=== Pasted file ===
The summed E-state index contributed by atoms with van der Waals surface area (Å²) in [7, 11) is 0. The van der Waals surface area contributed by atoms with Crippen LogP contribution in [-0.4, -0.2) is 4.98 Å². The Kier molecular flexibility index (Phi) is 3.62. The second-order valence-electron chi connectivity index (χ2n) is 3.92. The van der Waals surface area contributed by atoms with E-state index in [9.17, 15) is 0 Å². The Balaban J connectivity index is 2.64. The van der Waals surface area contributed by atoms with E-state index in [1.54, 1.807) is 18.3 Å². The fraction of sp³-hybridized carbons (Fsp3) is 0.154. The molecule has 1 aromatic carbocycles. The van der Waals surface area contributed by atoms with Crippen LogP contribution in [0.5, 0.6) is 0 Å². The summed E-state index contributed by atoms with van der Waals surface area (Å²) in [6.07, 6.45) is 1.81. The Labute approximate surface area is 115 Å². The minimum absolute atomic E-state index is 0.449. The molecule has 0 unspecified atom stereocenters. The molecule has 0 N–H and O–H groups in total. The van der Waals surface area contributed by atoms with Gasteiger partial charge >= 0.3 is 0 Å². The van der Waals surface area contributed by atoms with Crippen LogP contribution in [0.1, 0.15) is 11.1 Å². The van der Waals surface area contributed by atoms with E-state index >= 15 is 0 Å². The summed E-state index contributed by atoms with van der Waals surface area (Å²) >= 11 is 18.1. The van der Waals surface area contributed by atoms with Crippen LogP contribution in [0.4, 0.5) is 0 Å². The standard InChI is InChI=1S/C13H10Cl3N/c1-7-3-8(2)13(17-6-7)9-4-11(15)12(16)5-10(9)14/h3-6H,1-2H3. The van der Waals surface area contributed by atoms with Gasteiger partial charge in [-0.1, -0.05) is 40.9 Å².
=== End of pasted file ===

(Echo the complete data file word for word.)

The summed E-state index contributed by atoms with van der Waals surface area (Å²) in [7, 11) is 0. The van der Waals surface area contributed by atoms with Crippen LogP contribution in [-0.4, -0.2) is 4.98 Å². The Kier molecular flexibility index (Phi) is 3.62. The second-order valence-electron chi connectivity index (χ2n) is 3.92. The van der Waals surface area contributed by atoms with E-state index in [9.17, 15) is 0 Å². The Balaban J connectivity index is 2.64. The van der Waals surface area contributed by atoms with E-state index in [1.54, 1.807) is 18.3 Å². The fraction of sp³-hybridized carbons (Fsp3) is 0.154. The molecule has 1 aromatic carbocycles. The van der Waals surface area contributed by atoms with Crippen LogP contribution in [0.5, 0.6) is 0 Å². The summed E-state index contributed by atoms with van der Waals surface area (Å²) in [6.07, 6.45) is 1.81. The Labute approximate surface area is 115 Å². The minimum absolute atomic E-state index is 0.449. The molecule has 0 unspecified atom stereocenters. The molecule has 0 N–H and O–H groups in total. The van der Waals surface area contributed by atoms with Gasteiger partial charge >= 0.3 is 0 Å². The van der Waals surface area contributed by atoms with Crippen LogP contribution in [0.1, 0.15) is 11.1 Å². The van der Waals surface area contributed by atoms with E-state index >= 15 is 0 Å². The summed E-state index contributed by atoms with van der Waals surface area (Å²) >= 11 is 18.1. The van der Waals surface area contributed by atoms with Crippen LogP contribution in [0.4, 0.5) is 0 Å². The standard InChI is InChI=1S/C13H10Cl3N/c1-7-3-8(2)13(17-6-7)9-4-11(15)12(16)5-10(9)14/h3-6H,1-2H3. The van der Waals surface area contributed by atoms with Gasteiger partial charge in [-0.1, -0.05) is 40.9 Å².